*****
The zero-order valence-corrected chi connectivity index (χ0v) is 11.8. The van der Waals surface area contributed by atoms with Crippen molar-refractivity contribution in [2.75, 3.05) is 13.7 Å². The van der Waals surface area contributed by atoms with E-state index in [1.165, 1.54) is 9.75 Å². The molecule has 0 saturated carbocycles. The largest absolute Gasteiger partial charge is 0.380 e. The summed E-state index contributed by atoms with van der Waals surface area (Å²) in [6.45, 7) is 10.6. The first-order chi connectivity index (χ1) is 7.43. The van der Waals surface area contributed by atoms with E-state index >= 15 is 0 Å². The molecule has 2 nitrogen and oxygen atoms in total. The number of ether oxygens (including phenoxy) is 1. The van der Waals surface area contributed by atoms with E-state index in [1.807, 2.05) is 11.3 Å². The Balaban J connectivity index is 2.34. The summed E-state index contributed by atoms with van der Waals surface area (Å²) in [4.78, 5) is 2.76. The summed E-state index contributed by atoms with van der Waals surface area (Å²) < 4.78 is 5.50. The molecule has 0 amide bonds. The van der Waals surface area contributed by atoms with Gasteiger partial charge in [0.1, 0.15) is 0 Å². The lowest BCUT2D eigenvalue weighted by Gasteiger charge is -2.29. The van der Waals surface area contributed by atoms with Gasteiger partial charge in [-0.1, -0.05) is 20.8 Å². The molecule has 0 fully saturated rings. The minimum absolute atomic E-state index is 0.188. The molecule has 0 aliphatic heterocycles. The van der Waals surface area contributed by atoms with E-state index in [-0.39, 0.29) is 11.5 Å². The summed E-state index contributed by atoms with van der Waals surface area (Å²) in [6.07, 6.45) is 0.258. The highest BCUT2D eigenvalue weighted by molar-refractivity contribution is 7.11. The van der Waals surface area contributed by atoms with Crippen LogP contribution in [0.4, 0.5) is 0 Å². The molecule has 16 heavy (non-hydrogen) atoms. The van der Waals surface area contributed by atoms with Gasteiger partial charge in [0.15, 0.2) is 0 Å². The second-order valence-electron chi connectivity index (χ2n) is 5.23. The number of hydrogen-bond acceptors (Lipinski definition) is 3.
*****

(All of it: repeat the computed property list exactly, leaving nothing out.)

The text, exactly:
The zero-order valence-corrected chi connectivity index (χ0v) is 11.8. The van der Waals surface area contributed by atoms with Crippen molar-refractivity contribution in [2.75, 3.05) is 13.7 Å². The van der Waals surface area contributed by atoms with E-state index in [1.165, 1.54) is 9.75 Å². The molecule has 0 saturated carbocycles. The largest absolute Gasteiger partial charge is 0.380 e. The summed E-state index contributed by atoms with van der Waals surface area (Å²) in [6.45, 7) is 10.6. The first-order chi connectivity index (χ1) is 7.43. The van der Waals surface area contributed by atoms with E-state index >= 15 is 0 Å². The molecule has 2 nitrogen and oxygen atoms in total. The number of ether oxygens (including phenoxy) is 1. The van der Waals surface area contributed by atoms with E-state index in [1.807, 2.05) is 11.3 Å². The Balaban J connectivity index is 2.34. The summed E-state index contributed by atoms with van der Waals surface area (Å²) in [4.78, 5) is 2.76. The summed E-state index contributed by atoms with van der Waals surface area (Å²) < 4.78 is 5.50. The molecule has 0 amide bonds. The van der Waals surface area contributed by atoms with Gasteiger partial charge in [0.1, 0.15) is 0 Å². The lowest BCUT2D eigenvalue weighted by Gasteiger charge is -2.29. The van der Waals surface area contributed by atoms with Gasteiger partial charge in [-0.1, -0.05) is 20.8 Å². The molecule has 0 fully saturated rings. The minimum absolute atomic E-state index is 0.188. The molecule has 0 aliphatic heterocycles. The van der Waals surface area contributed by atoms with E-state index in [-0.39, 0.29) is 11.5 Å². The summed E-state index contributed by atoms with van der Waals surface area (Å²) in [6.07, 6.45) is 0.258. The highest BCUT2D eigenvalue weighted by molar-refractivity contribution is 7.11. The van der Waals surface area contributed by atoms with Crippen LogP contribution in [0.4, 0.5) is 0 Å². The molecule has 16 heavy (non-hydrogen) atoms. The van der Waals surface area contributed by atoms with Gasteiger partial charge in [0.15, 0.2) is 0 Å². The second-order valence-electron chi connectivity index (χ2n) is 5.23. The number of hydrogen-bond acceptors (Lipinski definition) is 3.